What happens to a mortgage after death?

If you’ve been named as the executor of family member or friend’s will in Fort Myers, you may be hoping the whole matter remains as simple as reading the will and handing out the assets. Yet what if debt issues arise, such as a foreclosure on the deceased’s home? What are you, as executor, to do?

If your friend or family member put mechanisms in place for his or her estate (including the home) to avoid probate, then the transition of ownership of the home is often a lot smoother. However, that’s not always the case. In fact, the website for the Florida Courts shows that 194 cases went to probate court in Lee County alone in 2014. If a mortgaged home is forced to go through probate, the debt against it must be resolved before any assets of the estate are dispersed to heirs.

Mortgage payments must continue to be made through the estate even after your family member or friend dies. If not, the bank may choose to foreclose on the property. If the mortgage account was a purchase money mortgage, the bank must accept whatever funds come from the sale of the property as repayment. However, if it is not, the other assets in the state may be used to satisfy the difference. This could quickly deplete a majority of the assets in the estate, leaving little to nothing for the beneficiaries.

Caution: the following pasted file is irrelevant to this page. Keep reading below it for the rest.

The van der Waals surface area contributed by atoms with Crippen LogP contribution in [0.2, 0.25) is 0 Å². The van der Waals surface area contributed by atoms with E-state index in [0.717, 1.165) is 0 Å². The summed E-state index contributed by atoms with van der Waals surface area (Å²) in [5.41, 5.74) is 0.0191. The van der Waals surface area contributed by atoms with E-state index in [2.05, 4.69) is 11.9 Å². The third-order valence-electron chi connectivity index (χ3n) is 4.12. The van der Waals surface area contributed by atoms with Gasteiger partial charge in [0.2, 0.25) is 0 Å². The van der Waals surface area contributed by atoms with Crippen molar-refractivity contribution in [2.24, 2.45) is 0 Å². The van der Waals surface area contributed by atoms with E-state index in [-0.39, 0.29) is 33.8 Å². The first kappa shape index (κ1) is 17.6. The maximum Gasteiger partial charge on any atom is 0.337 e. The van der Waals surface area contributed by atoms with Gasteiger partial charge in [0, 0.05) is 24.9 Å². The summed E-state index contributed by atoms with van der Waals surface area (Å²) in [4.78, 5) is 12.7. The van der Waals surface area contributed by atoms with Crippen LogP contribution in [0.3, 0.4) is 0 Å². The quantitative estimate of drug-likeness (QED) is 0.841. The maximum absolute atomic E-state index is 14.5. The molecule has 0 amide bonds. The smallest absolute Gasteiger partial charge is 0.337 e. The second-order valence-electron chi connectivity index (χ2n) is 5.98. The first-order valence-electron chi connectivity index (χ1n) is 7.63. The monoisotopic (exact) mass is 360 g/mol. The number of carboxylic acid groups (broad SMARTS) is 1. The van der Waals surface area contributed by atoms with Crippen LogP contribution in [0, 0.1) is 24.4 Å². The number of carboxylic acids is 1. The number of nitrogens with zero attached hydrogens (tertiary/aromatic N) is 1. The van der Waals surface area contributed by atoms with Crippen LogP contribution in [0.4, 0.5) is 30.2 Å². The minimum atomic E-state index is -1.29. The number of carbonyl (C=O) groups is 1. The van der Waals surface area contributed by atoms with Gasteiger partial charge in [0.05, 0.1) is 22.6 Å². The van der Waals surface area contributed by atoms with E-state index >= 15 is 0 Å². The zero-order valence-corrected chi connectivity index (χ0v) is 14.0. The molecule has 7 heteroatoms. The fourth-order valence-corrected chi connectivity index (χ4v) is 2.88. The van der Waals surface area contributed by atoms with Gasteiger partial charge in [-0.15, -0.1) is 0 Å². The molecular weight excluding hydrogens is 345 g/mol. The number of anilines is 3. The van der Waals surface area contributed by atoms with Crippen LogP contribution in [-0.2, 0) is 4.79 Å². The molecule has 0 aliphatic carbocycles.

As executor, you can attempt to work with the bank in order to avoid foreclosure. One way you might want to try is to work out a short sale of the home. Another may be to work with bank to accept a deed in lieu of foreclosure deal. With this, you simply agree to transfer the title of the property to them.

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